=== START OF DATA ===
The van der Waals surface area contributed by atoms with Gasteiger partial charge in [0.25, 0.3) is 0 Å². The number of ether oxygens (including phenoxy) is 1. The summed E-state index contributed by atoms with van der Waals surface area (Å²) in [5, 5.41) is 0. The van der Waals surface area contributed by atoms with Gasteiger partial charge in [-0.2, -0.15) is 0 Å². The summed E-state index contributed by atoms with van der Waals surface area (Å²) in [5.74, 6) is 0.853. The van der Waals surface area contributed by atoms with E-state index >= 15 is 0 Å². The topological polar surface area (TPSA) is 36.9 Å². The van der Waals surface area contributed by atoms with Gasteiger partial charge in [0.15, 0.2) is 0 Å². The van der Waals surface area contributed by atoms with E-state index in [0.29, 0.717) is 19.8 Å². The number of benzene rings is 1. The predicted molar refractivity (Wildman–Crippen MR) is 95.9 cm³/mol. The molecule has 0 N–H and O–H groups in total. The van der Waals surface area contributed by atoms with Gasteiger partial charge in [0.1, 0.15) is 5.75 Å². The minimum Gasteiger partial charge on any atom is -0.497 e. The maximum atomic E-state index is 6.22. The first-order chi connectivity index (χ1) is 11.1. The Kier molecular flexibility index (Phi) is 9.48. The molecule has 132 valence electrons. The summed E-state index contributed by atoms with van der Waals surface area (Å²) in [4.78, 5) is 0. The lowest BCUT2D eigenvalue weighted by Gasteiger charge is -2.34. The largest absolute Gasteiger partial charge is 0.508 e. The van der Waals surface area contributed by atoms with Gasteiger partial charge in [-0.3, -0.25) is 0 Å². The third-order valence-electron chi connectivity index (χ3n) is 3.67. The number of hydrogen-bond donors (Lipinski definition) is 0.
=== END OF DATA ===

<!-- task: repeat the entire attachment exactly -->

The van der Waals surface area contributed by atoms with Gasteiger partial charge in [0.25, 0.3) is 0 Å². The number of ether oxygens (including phenoxy) is 1. The summed E-state index contributed by atoms with van der Waals surface area (Å²) in [5, 5.41) is 0. The van der Waals surface area contributed by atoms with Gasteiger partial charge in [-0.2, -0.15) is 0 Å². The summed E-state index contributed by atoms with van der Waals surface area (Å²) in [5.74, 6) is 0.853. The van der Waals surface area contributed by atoms with E-state index >= 15 is 0 Å². The topological polar surface area (TPSA) is 36.9 Å². The van der Waals surface area contributed by atoms with Gasteiger partial charge in [0.15, 0.2) is 0 Å². The van der Waals surface area contributed by atoms with E-state index in [0.29, 0.717) is 19.8 Å². The number of benzene rings is 1. The predicted molar refractivity (Wildman–Crippen MR) is 95.9 cm³/mol. The molecule has 0 N–H and O–H groups in total. The van der Waals surface area contributed by atoms with Gasteiger partial charge in [0.1, 0.15) is 5.75 Å². The minimum Gasteiger partial charge on any atom is -0.497 e. The maximum atomic E-state index is 6.22. The first-order chi connectivity index (χ1) is 11.1. The Kier molecular flexibility index (Phi) is 9.48. The molecule has 132 valence electrons. The summed E-state index contributed by atoms with van der Waals surface area (Å²) in [4.78, 5) is 0. The lowest BCUT2D eigenvalue weighted by Gasteiger charge is -2.34. The largest absolute Gasteiger partial charge is 0.508 e. The van der Waals surface area contributed by atoms with Gasteiger partial charge in [-0.3, -0.25) is 0 Å². The third-order valence-electron chi connectivity index (χ3n) is 3.67. The number of hydrogen-bond donors (Lipinski definition) is 0.